Special Discounts for Newly Called & Students
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This is a much-needed work in the financial literature, and it is the first book ever to analyse the use of Special Purpose Acquisition Companies (SPACs) from a theoretical and practical perspective. By the end of 2020, more than 240 SPACs listed in the U.S. (on NASDAQ or the NYSE), raising a record $83 billion. The SPAC craze has been shaking the U.S. for months, mainly because of its simplicity: a bunch of investors decides to buy shares at a fixed price in a company that initially has no assets. In this way, a SPAC, also known as a "blank check company", is created as an empty shell with lots of money to spend on a corporate shopping spree.
Could the trend be here to stay? Are SPACs the new legitimate path to traditional IPO? This book tackles those questions and more. The author provides a thorough analysis of SPACs including their legal framework and how they are used as a risk mitigation tool to structure transactions. The main objectives of the book are focused on finding a working definition for SPACs and theorising on their origins, definition, and evolution; identifying the objectives of financial regulation within the context of the recent financial crisis (2007-2010) and the one that is currently unfolding (Covid-19); and also describing practical examples of SPACs through a comparative study that, for the first time, outlines every major capital market on which SPACs are listed, in order to identify a possible international standard of regulation.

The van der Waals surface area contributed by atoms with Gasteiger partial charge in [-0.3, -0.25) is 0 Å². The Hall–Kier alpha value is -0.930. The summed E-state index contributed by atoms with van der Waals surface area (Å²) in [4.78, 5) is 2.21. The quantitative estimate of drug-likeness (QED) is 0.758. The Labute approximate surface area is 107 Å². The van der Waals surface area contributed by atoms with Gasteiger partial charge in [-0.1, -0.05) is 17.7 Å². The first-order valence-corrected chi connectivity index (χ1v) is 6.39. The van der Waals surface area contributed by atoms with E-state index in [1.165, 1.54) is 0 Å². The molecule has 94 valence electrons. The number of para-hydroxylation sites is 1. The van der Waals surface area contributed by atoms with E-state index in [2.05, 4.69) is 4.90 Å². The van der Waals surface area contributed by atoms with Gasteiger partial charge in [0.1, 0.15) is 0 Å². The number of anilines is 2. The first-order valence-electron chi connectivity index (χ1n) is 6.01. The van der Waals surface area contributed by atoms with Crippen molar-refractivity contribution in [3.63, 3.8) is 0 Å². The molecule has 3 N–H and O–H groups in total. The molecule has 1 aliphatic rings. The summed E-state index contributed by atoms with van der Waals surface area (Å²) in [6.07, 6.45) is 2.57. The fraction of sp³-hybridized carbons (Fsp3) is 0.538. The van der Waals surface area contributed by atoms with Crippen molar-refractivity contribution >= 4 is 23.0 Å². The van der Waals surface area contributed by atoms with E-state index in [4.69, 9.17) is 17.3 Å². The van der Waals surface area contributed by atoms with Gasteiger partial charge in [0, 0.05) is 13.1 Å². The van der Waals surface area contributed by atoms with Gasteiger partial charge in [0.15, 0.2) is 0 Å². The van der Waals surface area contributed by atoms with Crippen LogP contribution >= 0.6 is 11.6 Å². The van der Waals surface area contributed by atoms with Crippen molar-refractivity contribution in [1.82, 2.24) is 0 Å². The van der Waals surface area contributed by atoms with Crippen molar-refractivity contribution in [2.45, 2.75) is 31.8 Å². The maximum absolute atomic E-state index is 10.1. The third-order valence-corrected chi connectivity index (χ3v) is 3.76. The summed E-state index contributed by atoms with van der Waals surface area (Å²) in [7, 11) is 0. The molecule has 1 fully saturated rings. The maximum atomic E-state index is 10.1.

The book is relevant to academics as well as policymakers, international financial regulators, corporate finance lawyers as well as to the financial industry tout court.